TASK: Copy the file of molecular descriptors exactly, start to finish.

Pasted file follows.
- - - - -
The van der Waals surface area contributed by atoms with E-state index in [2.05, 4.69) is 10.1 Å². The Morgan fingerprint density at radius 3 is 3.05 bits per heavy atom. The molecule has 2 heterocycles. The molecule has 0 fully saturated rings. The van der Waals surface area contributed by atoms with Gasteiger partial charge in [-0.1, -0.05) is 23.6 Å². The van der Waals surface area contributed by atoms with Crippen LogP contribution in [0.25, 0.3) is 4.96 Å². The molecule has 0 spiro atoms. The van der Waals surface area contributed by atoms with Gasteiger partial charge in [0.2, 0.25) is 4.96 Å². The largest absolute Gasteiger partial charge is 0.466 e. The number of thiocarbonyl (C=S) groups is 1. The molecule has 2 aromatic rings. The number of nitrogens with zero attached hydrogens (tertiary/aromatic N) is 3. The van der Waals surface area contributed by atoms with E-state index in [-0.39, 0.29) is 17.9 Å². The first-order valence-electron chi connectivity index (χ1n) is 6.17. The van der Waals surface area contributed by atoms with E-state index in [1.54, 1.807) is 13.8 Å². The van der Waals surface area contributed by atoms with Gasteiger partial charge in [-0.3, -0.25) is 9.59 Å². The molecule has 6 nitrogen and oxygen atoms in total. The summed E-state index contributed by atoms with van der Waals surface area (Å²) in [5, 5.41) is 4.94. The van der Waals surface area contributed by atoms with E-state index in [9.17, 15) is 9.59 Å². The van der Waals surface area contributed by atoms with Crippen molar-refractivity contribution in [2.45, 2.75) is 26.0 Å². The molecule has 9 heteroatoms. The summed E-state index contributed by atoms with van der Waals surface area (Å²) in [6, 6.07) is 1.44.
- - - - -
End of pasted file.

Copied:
The van der Waals surface area contributed by atoms with E-state index in [2.05, 4.69) is 10.1 Å². The Morgan fingerprint density at radius 3 is 3.05 bits per heavy atom. The molecule has 2 heterocycles. The molecule has 0 fully saturated rings. The van der Waals surface area contributed by atoms with Gasteiger partial charge in [-0.1, -0.05) is 23.6 Å². The van der Waals surface area contributed by atoms with Crippen LogP contribution in [0.25, 0.3) is 4.96 Å². The molecule has 0 spiro atoms. The van der Waals surface area contributed by atoms with Gasteiger partial charge in [0.2, 0.25) is 4.96 Å². The largest absolute Gasteiger partial charge is 0.466 e. The number of thiocarbonyl (C=S) groups is 1. The molecule has 2 aromatic rings. The number of nitrogens with zero attached hydrogens (tertiary/aromatic N) is 3. The van der Waals surface area contributed by atoms with E-state index in [-0.39, 0.29) is 17.9 Å². The first-order valence-electron chi connectivity index (χ1n) is 6.17. The van der Waals surface area contributed by atoms with E-state index in [1.54, 1.807) is 13.8 Å². The van der Waals surface area contributed by atoms with Gasteiger partial charge in [-0.3, -0.25) is 9.59 Å². The molecule has 6 nitrogen and oxygen atoms in total. The summed E-state index contributed by atoms with van der Waals surface area (Å²) in [5, 5.41) is 4.94. The van der Waals surface area contributed by atoms with E-state index in [9.17, 15) is 9.59 Å². The van der Waals surface area contributed by atoms with Crippen molar-refractivity contribution in [2.45, 2.75) is 26.0 Å². The molecule has 9 heteroatoms. The summed E-state index contributed by atoms with van der Waals surface area (Å²) in [6, 6.07) is 1.44.